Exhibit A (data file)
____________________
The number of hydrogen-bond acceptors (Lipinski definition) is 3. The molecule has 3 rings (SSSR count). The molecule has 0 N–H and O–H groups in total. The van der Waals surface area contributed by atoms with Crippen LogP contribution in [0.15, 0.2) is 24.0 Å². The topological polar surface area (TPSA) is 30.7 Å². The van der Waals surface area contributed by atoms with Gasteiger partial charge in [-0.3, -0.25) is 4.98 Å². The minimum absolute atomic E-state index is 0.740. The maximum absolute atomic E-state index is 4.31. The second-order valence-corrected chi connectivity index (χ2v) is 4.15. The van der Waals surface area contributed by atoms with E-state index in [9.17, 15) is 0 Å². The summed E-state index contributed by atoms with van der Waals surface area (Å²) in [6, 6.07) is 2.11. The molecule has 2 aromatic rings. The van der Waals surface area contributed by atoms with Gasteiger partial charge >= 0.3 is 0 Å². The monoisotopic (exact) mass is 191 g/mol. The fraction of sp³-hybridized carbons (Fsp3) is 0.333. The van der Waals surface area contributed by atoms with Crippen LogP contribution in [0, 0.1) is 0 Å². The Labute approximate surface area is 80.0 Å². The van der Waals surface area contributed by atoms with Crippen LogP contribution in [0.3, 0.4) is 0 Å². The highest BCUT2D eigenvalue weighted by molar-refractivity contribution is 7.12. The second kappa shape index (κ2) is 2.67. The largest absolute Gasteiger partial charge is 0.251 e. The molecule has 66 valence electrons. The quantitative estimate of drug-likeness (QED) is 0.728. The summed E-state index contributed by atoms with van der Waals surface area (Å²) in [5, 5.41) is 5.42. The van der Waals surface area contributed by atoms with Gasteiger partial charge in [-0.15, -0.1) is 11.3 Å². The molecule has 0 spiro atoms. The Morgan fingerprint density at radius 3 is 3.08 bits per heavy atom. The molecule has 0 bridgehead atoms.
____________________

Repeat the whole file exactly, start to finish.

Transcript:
The number of hydrogen-bond acceptors (Lipinski definition) is 3. The molecule has 3 rings (SSSR count). The molecule has 0 N–H and O–H groups in total. The van der Waals surface area contributed by atoms with Crippen LogP contribution in [0.15, 0.2) is 24.0 Å². The topological polar surface area (TPSA) is 30.7 Å². The van der Waals surface area contributed by atoms with Gasteiger partial charge in [-0.3, -0.25) is 4.98 Å². The minimum absolute atomic E-state index is 0.740. The maximum absolute atomic E-state index is 4.31. The second-order valence-corrected chi connectivity index (χ2v) is 4.15. The van der Waals surface area contributed by atoms with E-state index in [9.17, 15) is 0 Å². The summed E-state index contributed by atoms with van der Waals surface area (Å²) in [6, 6.07) is 2.11. The molecule has 2 aromatic rings. The van der Waals surface area contributed by atoms with Gasteiger partial charge >= 0.3 is 0 Å². The monoisotopic (exact) mass is 191 g/mol. The fraction of sp³-hybridized carbons (Fsp3) is 0.333. The van der Waals surface area contributed by atoms with Crippen LogP contribution in [0, 0.1) is 0 Å². The Labute approximate surface area is 80.0 Å². The van der Waals surface area contributed by atoms with Crippen LogP contribution in [0.3, 0.4) is 0 Å². The highest BCUT2D eigenvalue weighted by molar-refractivity contribution is 7.12. The second kappa shape index (κ2) is 2.67. The largest absolute Gasteiger partial charge is 0.251 e. The molecule has 66 valence electrons. The quantitative estimate of drug-likeness (QED) is 0.728. The summed E-state index contributed by atoms with van der Waals surface area (Å²) in [5, 5.41) is 5.42. The van der Waals surface area contributed by atoms with Gasteiger partial charge in [-0.15, -0.1) is 11.3 Å². The molecule has 0 spiro atoms. The Morgan fingerprint density at radius 3 is 3.08 bits per heavy atom. The molecule has 0 bridgehead atoms.